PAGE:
capable party to assist with the removal was the key next step in his process. After much research and consultation,
Graphic Conservation Company, a professional art restoration and conservation company with a specialty and focus
on all paper items, was selected to handle the project. Weeks of process testing on some of the non-sport cards
provided valuable insight into the manner in which the cards were mounted. After perfecting the process, the Doyle
was cleanly removed from the page on which it had lived for over 110 years. Graphic Conservation performed no other
cleaning or conservation type work on the card, leaving it in virtually the same condition as when it was diligently
added to the scrapbook by the original collector. SGC, as part of its grading process, was briefed on the work done
to remove the card and reviewed it thoroughly to ensure it met the company's standards for grading.
At a glance, without thinking about what the card is and why it is rare, we could see a collector looking at this
card and thinking that a few letters difference between the standard Joe Doyle card and this rare variation would
ultimately be insignificant. But these letters did not just mysteriously disappear. The "Nat'l" was intentionally
removed from the plate by the printer to correct an error. An important and fundamental point to understanding the
nature and significance of the rare T206 Doyle is that the rarity of the NY Nat'l variety is due to the printer's
removal of the "Nat'l" - not adding it. The image on the hands-above-head Doyle pose is Joe Doyle of the New York
Americans. But when the card was first printed, Joe Doyle, as seen on the rare error card, was listed as with the
New York Nationals. This was the error that set this change in motion. And it was actually a pretty understandable
error: Larry Doyle played for the New York Nationals; Joe Doyle played for the New York Americans. The manufacturer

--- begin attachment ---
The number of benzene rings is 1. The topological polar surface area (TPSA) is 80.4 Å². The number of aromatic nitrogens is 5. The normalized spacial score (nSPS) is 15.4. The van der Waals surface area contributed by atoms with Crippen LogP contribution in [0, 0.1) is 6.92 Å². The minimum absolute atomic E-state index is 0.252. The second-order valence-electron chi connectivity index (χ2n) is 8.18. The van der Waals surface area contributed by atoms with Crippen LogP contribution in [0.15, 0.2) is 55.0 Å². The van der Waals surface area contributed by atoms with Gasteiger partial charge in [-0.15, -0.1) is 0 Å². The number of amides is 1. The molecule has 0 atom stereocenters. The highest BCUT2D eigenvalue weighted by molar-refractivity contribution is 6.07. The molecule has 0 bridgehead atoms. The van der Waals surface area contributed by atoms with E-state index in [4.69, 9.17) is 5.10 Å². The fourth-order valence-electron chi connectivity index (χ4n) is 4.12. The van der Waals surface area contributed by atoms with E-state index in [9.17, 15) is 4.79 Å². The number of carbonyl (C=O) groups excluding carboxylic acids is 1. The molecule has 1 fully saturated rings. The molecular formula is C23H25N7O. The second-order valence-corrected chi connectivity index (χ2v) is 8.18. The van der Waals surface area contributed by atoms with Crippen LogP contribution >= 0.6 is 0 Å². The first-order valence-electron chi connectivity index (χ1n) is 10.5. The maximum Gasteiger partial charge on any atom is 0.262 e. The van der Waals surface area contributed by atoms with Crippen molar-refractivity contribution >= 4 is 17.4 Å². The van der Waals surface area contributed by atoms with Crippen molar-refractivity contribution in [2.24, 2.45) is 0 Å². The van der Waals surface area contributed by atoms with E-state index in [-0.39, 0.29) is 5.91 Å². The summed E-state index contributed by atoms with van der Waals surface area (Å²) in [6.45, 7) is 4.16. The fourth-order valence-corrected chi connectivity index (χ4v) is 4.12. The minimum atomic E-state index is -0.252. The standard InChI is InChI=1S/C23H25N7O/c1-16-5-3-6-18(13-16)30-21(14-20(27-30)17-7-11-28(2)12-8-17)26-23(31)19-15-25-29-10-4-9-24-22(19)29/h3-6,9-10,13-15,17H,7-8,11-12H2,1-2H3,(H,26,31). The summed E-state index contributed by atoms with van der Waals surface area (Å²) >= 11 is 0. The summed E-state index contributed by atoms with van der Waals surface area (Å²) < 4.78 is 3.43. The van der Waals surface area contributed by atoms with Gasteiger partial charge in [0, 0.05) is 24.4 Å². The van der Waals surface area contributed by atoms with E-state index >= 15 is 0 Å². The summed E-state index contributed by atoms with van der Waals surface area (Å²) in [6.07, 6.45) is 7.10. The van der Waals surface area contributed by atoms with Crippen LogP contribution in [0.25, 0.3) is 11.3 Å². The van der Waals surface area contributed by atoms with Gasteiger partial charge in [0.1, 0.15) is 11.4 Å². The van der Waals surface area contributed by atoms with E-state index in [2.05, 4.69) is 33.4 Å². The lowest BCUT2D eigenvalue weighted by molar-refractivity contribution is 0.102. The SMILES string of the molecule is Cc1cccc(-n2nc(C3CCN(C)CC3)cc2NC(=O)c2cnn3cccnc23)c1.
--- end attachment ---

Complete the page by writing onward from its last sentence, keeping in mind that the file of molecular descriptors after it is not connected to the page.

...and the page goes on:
of the T206 set got the two players mixed up, which resulted in this monumental error card.
When the printer discovered very early in the print run that an error had been made, rather than correcting the
league designation on the card (changing it from "Nat'l" to "Amer."), the league designation was simply removed
entirely from the printing plate. This was likely easier to do than to change "Nat'l" to "Amer." Because both Joe
and Larry Doyle played for New York teams, removing the league designation was the simplest fix. Because this was
caught early on and changed quickly, most Joe Doyle hands-above-head cards are identified only with "N.Y.," and
the extreme rarity of the "N.Y. Nat'l" variation is explained.
The offered example is stunning! It has outstanding centering, even and honest wear at the corners, and a clean,
perfectly registered image. Only a very faint surface wrinkle is visible under the most extreme review in the
top-left corner. The important text line at bottom is clean and undisturbed, making for an ideal representation
of this significant error. The Piedmont 350 reverse is boldly printed and perfectly centered. There are a few
tiny areas where evidence of the scrapbook removal is present, but they in no way detract from the extraordinary
aesthetics or the remarkable significance of the card.
For many years the great rarities of the T206 set were "Wagner, Plank, Magie," and these three cards were referred
to by T206 collectors as "The Big 3." Since the discovery of the rare "Doyle, N.Y. Nat'l," the term representing
the extreme rarities of the T206 set has been renamed "The Big 4," and this phrase is commonly used to refer to
the cards that are not expected to be included with a T206 set that is otherwise complete. The fame and value of
the original "Big 3" are testaments both to their rarity and the unrivaled popularity of the T206 set. The Doyle,
however, is actually in its own league in terms of rarity. It is a virtually impossible-to-obtain T206 rarity
unlike any other.
Only one example of this extreme rarity has been offered for sale publicly since 2017. That example, graded PSA 2,
sold in 2022 and realized $1,030,047. With great rarity comes infrequent data points regarding price, but we have
observed the price of the legendary Doyle error multiply significantly since REA offered its first example in 2009.
We believe this card is a must-have for collectors interested in putting together a world-class collection of T206s
or assembling a collection of significant rarities of which only a few examples exist. It is a great privilege for
REA to have the opportunity to offer this card and properly document the significance of the rare T206 Doyle and
this example's backstory as it enters the hobby.
Final Bid with Buyer's Premium (20%): $1,323,000